Theater Criticism Reconfigured

The Internet (unlike the Tonys) lets everyone have their say—to a point. What would Wilde think?

'Twas ever thus. Shakespeare's first audiences had no designated critics to help them sort good work from bad. Among the first pieces of theatrical chat we have is a rhymed wisecrack about someone who didn't know the difference between actor and role: "For when he would have said King Richard died/And call'd, 'A horse, a horse,'—he Burbage cried." He was the ancestor of those AllThatChat posters who get flamed for saying "soundtrack" instead of "OBCR."

Still, Shakespeare's plays outlasted that era's formless, gossipy commentary, just as they outlasted the centuries of criticism, wise or woolly-brained, that followed. Great plays have a way of outwitting both their supporters and their detractors. They may lie low during the clamorous times when criticism seems either too distracted or too helpless to light their way. The mid-19th century was such a chaos of newspaper chat, often about star actors and the trashy vehicles they toured in, that masterpieces like Woyzeck and A Month in the Country lay ignored for decades.

Our time is an exceptionally rough one for criticism. With the dizzying changes in the way we communicate altering the whole fabric of our social life, we are going through a double revolution, and revolutions are never optimal moments for integrity and clarity of thought. The critic—whether viewed by the theater as an enemy, a necessary gadfly, a creative partner, or a poor relation to be tolerated—was never more than a small part of the picture. The theater that leans on critics as a crutch, deriving its own estimate of its worth from its reviews, is probably in as unhealthy a state as the theater with no critical guidance or intellectual perspective at all. Somewhere between those two conditions, the new world that the Internet has caused will probably find a healthier middle way for the astute critical sensibility to function as part of the theater. We can't guess yet what that will be, because we can't predict what the theater will become. Today's world has abolished business as usual.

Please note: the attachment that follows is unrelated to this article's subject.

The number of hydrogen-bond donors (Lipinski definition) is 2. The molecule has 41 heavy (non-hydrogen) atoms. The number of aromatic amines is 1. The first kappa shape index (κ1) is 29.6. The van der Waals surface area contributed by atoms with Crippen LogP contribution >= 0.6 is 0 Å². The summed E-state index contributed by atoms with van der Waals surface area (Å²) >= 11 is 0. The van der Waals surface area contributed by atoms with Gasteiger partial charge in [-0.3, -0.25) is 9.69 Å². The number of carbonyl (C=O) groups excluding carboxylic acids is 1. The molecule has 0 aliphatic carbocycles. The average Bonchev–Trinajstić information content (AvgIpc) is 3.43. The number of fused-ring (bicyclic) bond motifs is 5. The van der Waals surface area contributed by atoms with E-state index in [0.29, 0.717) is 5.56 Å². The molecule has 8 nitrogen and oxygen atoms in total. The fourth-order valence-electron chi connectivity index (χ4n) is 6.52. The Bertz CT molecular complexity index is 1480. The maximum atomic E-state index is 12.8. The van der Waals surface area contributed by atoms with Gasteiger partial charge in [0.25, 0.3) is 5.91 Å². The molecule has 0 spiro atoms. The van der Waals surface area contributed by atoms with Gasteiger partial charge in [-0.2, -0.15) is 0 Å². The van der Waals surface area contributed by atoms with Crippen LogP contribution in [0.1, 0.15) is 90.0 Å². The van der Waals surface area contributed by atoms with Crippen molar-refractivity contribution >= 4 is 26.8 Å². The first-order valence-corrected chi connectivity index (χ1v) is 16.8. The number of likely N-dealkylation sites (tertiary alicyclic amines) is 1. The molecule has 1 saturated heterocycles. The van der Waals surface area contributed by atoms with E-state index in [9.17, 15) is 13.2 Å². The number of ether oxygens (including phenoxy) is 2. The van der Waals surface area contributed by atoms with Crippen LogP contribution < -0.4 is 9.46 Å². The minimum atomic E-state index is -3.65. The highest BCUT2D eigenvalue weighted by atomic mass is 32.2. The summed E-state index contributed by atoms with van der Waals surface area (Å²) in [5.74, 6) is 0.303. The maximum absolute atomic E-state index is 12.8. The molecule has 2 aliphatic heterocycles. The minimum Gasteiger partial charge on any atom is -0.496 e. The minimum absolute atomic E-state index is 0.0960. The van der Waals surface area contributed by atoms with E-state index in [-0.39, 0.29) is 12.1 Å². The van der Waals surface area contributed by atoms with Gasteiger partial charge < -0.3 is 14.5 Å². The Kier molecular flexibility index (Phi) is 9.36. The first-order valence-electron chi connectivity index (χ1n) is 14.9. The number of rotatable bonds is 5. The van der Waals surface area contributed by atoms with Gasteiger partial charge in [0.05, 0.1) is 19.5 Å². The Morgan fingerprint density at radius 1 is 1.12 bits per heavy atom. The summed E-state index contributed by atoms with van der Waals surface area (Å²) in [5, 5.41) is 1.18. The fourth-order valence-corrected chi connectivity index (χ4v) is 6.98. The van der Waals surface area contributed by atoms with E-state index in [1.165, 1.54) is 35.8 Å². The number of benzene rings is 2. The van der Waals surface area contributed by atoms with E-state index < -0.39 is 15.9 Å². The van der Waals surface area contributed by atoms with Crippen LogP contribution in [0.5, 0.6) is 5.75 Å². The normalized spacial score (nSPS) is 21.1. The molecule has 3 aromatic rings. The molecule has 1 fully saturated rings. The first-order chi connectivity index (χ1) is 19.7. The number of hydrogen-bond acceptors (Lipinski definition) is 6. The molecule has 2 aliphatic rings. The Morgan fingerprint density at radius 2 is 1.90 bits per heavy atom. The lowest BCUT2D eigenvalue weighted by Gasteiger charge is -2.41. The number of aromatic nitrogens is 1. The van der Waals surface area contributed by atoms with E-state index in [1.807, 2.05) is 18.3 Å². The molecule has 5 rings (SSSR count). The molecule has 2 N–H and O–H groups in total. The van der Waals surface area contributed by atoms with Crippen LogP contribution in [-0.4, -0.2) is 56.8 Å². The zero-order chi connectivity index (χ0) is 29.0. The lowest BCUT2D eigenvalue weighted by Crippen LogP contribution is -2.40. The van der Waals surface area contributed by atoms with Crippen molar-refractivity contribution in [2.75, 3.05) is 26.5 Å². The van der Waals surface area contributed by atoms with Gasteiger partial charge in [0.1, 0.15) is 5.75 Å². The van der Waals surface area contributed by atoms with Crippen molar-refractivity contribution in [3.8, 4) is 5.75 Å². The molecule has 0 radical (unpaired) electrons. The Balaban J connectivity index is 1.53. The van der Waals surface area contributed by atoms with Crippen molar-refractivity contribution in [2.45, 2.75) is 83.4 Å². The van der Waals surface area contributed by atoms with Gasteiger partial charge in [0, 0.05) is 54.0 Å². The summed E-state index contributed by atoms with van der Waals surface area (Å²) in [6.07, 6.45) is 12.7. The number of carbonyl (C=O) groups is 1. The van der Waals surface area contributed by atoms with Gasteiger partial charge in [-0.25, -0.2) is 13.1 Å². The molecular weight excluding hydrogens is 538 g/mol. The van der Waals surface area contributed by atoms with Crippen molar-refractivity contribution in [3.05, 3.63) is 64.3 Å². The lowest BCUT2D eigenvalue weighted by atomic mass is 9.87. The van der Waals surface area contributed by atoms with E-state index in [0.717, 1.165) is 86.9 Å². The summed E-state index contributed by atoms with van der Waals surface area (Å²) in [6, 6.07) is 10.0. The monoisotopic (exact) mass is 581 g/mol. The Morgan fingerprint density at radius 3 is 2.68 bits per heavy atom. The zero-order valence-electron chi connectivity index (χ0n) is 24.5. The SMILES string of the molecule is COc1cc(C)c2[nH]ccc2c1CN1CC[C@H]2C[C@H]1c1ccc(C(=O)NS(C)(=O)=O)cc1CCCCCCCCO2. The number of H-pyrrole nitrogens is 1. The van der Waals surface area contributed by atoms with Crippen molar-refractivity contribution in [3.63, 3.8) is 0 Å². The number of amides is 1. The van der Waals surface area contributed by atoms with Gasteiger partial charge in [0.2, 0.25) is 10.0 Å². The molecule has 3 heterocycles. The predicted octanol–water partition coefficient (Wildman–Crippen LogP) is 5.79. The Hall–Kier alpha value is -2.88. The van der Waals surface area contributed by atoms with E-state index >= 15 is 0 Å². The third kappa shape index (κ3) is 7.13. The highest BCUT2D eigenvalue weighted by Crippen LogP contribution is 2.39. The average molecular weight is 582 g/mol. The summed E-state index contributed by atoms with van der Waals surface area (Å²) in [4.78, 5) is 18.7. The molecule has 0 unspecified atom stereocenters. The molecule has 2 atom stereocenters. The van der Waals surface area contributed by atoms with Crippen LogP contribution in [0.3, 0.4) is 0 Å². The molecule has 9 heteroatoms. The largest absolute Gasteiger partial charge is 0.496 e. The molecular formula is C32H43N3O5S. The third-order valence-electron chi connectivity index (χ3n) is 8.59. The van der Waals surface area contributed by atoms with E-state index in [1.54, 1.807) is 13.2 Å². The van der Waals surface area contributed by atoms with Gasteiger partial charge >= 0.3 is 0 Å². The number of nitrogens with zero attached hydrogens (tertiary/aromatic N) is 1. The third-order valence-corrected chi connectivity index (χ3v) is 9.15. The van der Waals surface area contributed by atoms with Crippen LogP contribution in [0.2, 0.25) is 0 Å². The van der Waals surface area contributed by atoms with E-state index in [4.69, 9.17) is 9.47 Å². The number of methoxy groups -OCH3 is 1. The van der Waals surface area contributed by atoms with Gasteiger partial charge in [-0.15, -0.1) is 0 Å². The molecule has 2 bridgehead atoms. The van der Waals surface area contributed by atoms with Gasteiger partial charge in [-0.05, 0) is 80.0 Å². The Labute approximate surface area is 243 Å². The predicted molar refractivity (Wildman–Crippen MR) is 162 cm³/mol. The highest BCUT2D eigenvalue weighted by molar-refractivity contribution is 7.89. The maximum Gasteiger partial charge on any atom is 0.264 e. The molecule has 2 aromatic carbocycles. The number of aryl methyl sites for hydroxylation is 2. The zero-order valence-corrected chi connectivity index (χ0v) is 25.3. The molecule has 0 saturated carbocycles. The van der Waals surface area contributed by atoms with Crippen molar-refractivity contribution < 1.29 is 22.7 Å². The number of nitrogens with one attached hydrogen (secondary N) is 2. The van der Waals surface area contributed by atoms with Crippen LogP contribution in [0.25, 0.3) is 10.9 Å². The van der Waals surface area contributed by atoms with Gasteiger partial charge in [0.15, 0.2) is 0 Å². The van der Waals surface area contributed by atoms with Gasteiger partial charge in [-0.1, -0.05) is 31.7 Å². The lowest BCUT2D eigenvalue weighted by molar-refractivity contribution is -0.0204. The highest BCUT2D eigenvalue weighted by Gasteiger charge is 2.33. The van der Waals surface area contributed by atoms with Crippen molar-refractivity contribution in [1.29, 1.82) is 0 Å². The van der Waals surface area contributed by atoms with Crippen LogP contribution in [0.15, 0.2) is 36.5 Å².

Dying in 1887 did not prevent Alexander Borodin from winning a Tony for 1953's Kismet (actors Joan Diener and Alfred Drake, pictured).
Dying in 1887 did not prevent Alexander Borodin from winning a Tony for 1953's Kismet (actors Joan Diener and Alfred Drake, pictured).

One clue for criticism's future may lie in the aspect of its essence most overlooked in the current upheavals. The instant thumbs-up or thumbs-down so beloved by the Internet is only the smallest part of a critic's job. The rest involves writing—exploring, simultaneously, the work under review and the critic's response to it. Oscar Wilde's definition of criticism applies: "the record of a soul." The habit of reading critics of the past has ebbed in recent decades. But many cultural habits have ebbed and been revived over the centuries. Phenomena like Kindle and GoogleBooks may yet bring this one back, too. The pleasures that lie in wait for readers who love theater may be ending only to begin all over again.

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